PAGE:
England said the nonprofit had been unable to pay its electricity bill since the Human Services Department had held out on the first quarter allotment, worth $16,688. Government funds account for the agency's entire budget, she said.

According to England, Finch was at the Jan. 22 meeting, and she informed him of the situation. He made some phone calls, and Human Services was able to deliver partial payment two days later so that the cash-strapped shelter could continue to operate.

As far as getting a sufficient explanation for the delay and a projection as to when 10,000 Helpers will get the rest of the money owed to it - about $5,600 for the month of December - England said the department's response to her frantic phone calls has been hit or miss.

"Some people in the department are very sympathetic and responsive, but all they can tell us over and over again is that the payment is still being processed," she said. "Still others at the department don't seem to care and have told me that some nonprofits have had to close their doors temporarily. What are we supposed to do, kick our residents out and tell them to come back when we have the money? There are 10 homeless people living here."

Shutting down the buses

Celia Kalousek, director of the St. John Community Foundation, which operates the Dial-A-Ride Transportation and Supportive Services program, said Wednesday the organization had not received any of its first quarter allotment.

The buses that provide the elderly, disabled and poor with rides to work, school and medical appointments will stop running if Human Services does not come through with the first quarter's check for $11,000, according to Kalousek.

The year's General Fund allotment of $45,500 is 40 percent of the program's budget, and Kalousek said she has been calling Human Services on a weekly basis for months but has no definitive idea as to when the money will come.

"Right now we are pulling from our own funds in anticipation of being able to pay ourselves back when we get this money, but that will run out soon," she said. "This is a very big strain. At the end of the year, we moved our offices to a smaller place to avoid rent, and we haven't done any office supply shopping. We will not be able to pay the insurance on the buses, and the seniors and disabled of St. John would suffer with no one to take them to their appointments."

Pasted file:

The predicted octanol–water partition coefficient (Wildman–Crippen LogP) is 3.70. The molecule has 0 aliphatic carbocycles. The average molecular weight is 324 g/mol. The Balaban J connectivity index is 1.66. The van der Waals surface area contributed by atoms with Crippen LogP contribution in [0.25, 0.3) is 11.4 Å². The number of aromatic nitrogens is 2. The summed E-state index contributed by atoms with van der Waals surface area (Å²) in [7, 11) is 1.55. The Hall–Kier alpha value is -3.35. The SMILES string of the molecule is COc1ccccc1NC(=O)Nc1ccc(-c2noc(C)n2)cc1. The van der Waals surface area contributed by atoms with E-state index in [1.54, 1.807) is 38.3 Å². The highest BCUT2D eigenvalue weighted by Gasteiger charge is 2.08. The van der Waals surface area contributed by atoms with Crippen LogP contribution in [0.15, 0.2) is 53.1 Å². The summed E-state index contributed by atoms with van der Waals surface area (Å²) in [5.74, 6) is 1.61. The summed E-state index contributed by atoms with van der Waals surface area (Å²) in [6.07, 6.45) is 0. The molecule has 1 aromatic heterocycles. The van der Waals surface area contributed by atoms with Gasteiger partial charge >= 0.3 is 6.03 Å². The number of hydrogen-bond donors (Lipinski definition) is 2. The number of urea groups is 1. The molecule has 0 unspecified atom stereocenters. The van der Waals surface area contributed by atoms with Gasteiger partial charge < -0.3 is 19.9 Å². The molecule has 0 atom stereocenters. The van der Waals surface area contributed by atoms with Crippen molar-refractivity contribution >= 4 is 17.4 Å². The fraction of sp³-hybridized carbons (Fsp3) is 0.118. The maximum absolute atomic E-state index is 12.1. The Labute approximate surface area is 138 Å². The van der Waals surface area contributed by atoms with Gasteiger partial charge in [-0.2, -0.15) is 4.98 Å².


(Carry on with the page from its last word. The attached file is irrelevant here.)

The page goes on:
Lost checks

Arlene Monaghan, director of Clear Blue Sky, a residential shelter for the mentally ill, said she was "exhausted" after hearing two weeks ago from an employee at the Division of Mental Health, managed by the V.I. Health Department, that a check for $18,000 earmarked for Clear Blue Sky from a federal fund had been lost. The check was an allotment for fiscal year 2012, and this is the second time the division had lost a check for her organization, Monaghan said.

She said she has not drawn a paycheck since last year and has been so overwhelmed with the day-to-day running of Clear Blue Sky that she had not done her due diligence when it came to pressuring Mental Health to come through with the money.

"I am running this program every day. It's hard to build a road and drive on it at the same time," Monaghan said. "I have to choose to either help the people or go fight the system. It's a scary place to be."

Director of Mental Health Doris Farrington-Hepburn did not return two messages seeking comment for this story.

"What happens is the nonprofits do all of the work that the government does not do, and they are quite happy for us to do the work, but we are doing so much with so little right now, and it can't go on forever like this," Monaghan said. "The nonprofits get the short end of the stick, but we are doing this because we have heart, and we know the need is there."

- Contact reporter Amanda Norris at 714-9104 or email